Let’s say that in the near term, your goal is to raise money for your local food bank. If you elevate your objective to: “I want to eliminate hunger and find solutions to some of its underlying causes, such as food deserts, poverty, and homelessness,” you can see how this not only might inspire you in your outreach to prospective donors, but it may also serve to create the types of meaningful connections that will be beneficial in the long term. This objective elevation is exactly what Paul van Zyl had in mind when in 2018 he cofounded The Conduit, a collaborative community for those committed to improving the world by harnessing the power of creativity and entrepreneurship.
The essential problem Van Zyl wanted to solve was, how to create a permanent community in which members work together using entrepreneurial solutions to tackle the world’s biggest challenges. The native South African had been involved in the anti-apartheid movement, designed the structure and methodology of the Truth and Reconciliation Commission, and also set up The International Center for Transitional Justice, helping nations deal with the legacy of human rights abuse.
Van Zyl was chosen as a Young Global Leader by the World Economic Forum in 2008, after which he won the Skoll Award for Social Entrepreneurship, and started going to Davos and the World Economic Forum. He realized that these episodic gatherings were incredibly powerful, but they were also transient and produced little more than promises to “see each other more often.”
The Conduit emerged as an attempt to build a more consistent ecosystem, where changemakers could draw upon a community—investors, entrepreneurs, branding experts, and supply-chain resources, for instance—all deployed toward a higher purpose. It became a hub for people tackling ethical supply chains or decent work for people in developing economies, off-grid solar, and women’s empowerment.
If you’ve elevated your mission to something audacious like Van Zyl did—a lofty mission that can change the world—it’s easier to get people to want to jump aboard your train. “Today, our community has grown to more than 3,000 members,” he says. “It’s a fantastically diverse group from world-class academics, journalists, leading NGOs to social entrepreneurs, investors, and mission-aligned CEOs.”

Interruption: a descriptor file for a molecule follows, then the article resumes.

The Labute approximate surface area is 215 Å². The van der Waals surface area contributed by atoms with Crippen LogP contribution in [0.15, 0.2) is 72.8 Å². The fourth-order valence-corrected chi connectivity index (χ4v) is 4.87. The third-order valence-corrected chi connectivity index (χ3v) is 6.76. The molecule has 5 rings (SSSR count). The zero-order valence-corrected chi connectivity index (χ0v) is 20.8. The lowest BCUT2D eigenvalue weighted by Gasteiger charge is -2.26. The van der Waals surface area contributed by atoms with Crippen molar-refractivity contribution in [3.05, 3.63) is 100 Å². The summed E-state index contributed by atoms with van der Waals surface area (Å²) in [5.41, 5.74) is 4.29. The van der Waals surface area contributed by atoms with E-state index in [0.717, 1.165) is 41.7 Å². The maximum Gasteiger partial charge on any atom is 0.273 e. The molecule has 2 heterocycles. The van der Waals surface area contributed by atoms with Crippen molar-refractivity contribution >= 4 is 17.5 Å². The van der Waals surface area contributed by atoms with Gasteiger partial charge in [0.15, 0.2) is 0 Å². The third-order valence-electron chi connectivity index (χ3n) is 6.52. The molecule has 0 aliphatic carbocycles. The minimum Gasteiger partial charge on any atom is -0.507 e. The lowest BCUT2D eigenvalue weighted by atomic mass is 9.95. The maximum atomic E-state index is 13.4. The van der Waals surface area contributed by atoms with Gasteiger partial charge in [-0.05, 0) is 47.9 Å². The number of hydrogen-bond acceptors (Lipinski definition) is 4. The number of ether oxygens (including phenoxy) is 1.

Once he created this community, Van Zyl began gathering people around—in his alliterative phrasing—content, convenings, and capital. The Conduit is arranged around broad themes aligned with global challenges, such as racial equity, climate action and sustainability, education, and economic opportunity. Content comes in the form of a program offering more than 200 events per year, tackling issues from extreme poverty and inequality to climate change and migration.
“People come ready to share, and it allows for serendipitous connections to take place,” says Van Zyl. “And change takes many forms, be it learning, raising awareness, gaining collective interest, or in partnerships, the exchange of services, people giving up their time, or introducing someone who they think might be valuable to the community, and incubating new products that have a positive environmental impact.” The goal is to develop the best possible content in accordance with those themes so that people could spend 10% of their time talking about the issue/the problem and 90% of the time discussing the solution. When you build a community in such an intentional way, conscious about your mission and purpose—it’s authentic and it’s clear why you are coming together.
The capital side of The Conduit’s business both directly invests in businesses with a social and environmental focus and connects promising impact entrepreneurs with mission-aligned investors. So far they have raised nearly $16 million across direct deals and funds for businesses that are making a positive impact on the UN’s sustainable development goals, such as Ocean Bottle, which has created reusable water bottles where each such bottle funds the extraction of 1,000 ocean-bound plastic bottles; and Oxwash, a green laundry startup that’s replacing environmentally costly washing and dry-cleaning processes by using ozone to sterilize fabrics at lower temperatures.
The Conduit’s remarkable growth in such a short time span goes to show that when you build what Van Zyl calls “stickiness” around that higher mission, a purpose and content, followed by community and solutions, will spring forth.
When the pandemic hit as I was interviewing Van Zyl, The Conduit was experiencing a huge shift. They were ordered by the U.K. government to shut their doors. But what happened next was remarkable. The first thing Van Zyl asked was how do we serve our community. They pivoted to do digital programming and webinars with over 15,000 participants. The second thing they did was ask, How do we think beyond ourselves and focus on who is most at risk? In response to that question, the organization jumpstarted a program to deliver food to frontline NHS workers, healthcare professionals, and doctors, delivering 30,000 meals and 20,000 loaves of bread to the frontline in three hospitals.
Once you’ve established an elevated purpose, and the world comes to a screeching halt, the people you need to reach and your immediate goals might drastically change. But when you’re clear on your mission, it’s still relatively easy to get what you need in order to carry out your mission, and do it quickly—especially when lives are on the line.
Susan McPherson is a serial connector, angel investor, and corporate responsibility expert. She is the founder and CEO of McPherson Strategies, a communications consultancy focused on the intersection of brands and social impact. This article has been adapted from her book, The Lost Art of Connecting: The Gather, Ask, Do Method for Building Meaningful Relationships (McGraw-Hill, 2021).